The workshop also commented on the implementation plan durations, starting and finalizing dates and, as a result, the plan was amended to better fit the feasibility of the implementation and requirements of the ministry.
The participants who presented at the workshop and were actively involved in the discussions were:
Deputy Head of Treasury: Nino Tchelishvili
Deputy Head of Treasury: Giorigi Barbakadze
Deputy Head of Financial Policy Department: Fridon Aslanikashvili
Head of accounting and reporting department: Zurab Tolordava
Head of accounting Methodology division: Lela Pataraia
PMCG has implemented the “Health and Transport Sectors Study” project supported by the Japan International Cooperation Agency (JICA).
Start Date: July 2009End Date: August 2009Country: GeorgiaClient: ExeideaFunding Agency: Japan International Cooperation Agency
Within the framework of the project entitled "Study for Reconstruction Needs Assessment of Georgia", funded by the Japan International Cooperation Agency, the Exeidea, a Japanese consulting company, contracted out PMCG to conduct the research and draft reports on the health and transport sectors.PMCG’s work scope covered, but was not limited to:
Gathering statistical data and draft the health and transport sectors brief;
Identifying the healthcare capacity of Georgia in terms of doctor, nurse, bed availability per population by region or suggesting other measures to present the needs for the improvement of healthcare in rural and mountainous regions of Georgia;
Describing the bottlenecks and solution for the privatization of healthcare and assess the possibility of loan assistance to revitalize the sector;
Analyzing the capacity of the airport and seaport sectors, including the sector overview in terms of existing infrastructure, operations, and concerned agencies; identifying the main issues and the main needs (investment gaps) of the sector; summarizing the activities of major donors who are assisting the sector; and providing a list of on-going projects.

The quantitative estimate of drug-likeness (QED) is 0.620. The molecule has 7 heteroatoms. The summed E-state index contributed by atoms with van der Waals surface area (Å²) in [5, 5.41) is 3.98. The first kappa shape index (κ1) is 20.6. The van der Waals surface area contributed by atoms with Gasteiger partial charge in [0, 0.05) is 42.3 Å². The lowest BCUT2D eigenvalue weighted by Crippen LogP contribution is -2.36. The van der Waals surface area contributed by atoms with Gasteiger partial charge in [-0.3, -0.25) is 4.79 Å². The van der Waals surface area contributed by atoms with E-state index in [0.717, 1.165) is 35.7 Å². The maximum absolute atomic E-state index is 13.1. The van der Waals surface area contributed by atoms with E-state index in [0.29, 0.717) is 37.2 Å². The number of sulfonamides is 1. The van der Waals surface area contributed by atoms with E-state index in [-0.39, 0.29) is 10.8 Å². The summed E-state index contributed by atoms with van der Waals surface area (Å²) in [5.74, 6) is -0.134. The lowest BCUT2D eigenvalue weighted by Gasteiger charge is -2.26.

Providing general advice to the JICA Study Team on where information can be collected to carry out various sector analyses.
PMCG together with Michael Parry Consulting (UK) is implementing project at the Ministry of Finance
Michael Parry Consulting (MPC) and PMCG are implementing the project at the Treasury Service of the Ministry of Finance, "??Assistance to the Treasury Service of the Ministry of Finance of Georgia in the development of a detailed work plan for transition to International Public Sector Accounting Standards"?.
PMCG and WYG International Conducted a 2 Day Conference in Batumi
To finalize the Public Sector Financial Management Reform Support Programme implemented by PMCG together with WYG international, a 2 day Conference was conducted on the key final recommendations of PFMS in Batumi on 18-19 July 2009.
The primary purpose of this project was to assist the Ministry of Finance (MoF) in implementing the strategic directions set for the modernization of the Public Financial Management (PFM) system in Georgia by developing the applications, hardware and communications functional requirements for the implementation of an integrated Public Finance Management System (PFMS) based on the best practices.
The seminar described the work which was done by PMCG and WYG consultants, in terms of presenting the key recommendations, explaining the reason for each one and identifying the recommended application software and/or technology associated with each, where applicable.
The seminar presented the key recommendations of:
PFMS Operational Concept Document
Information systems that support PFMS
Communications systems to support PFMS
The stakeholder organizations presented on the Conference were:
The Ministry of Finance of Georgia;
The Treasury Service of the Ministry of Finance of Georgia
The Revenue Service of the Ministry of Finance of Georgia;
The General Inspection of the Ministry of Finance of Georgia;
The Chamber of Control of Georgia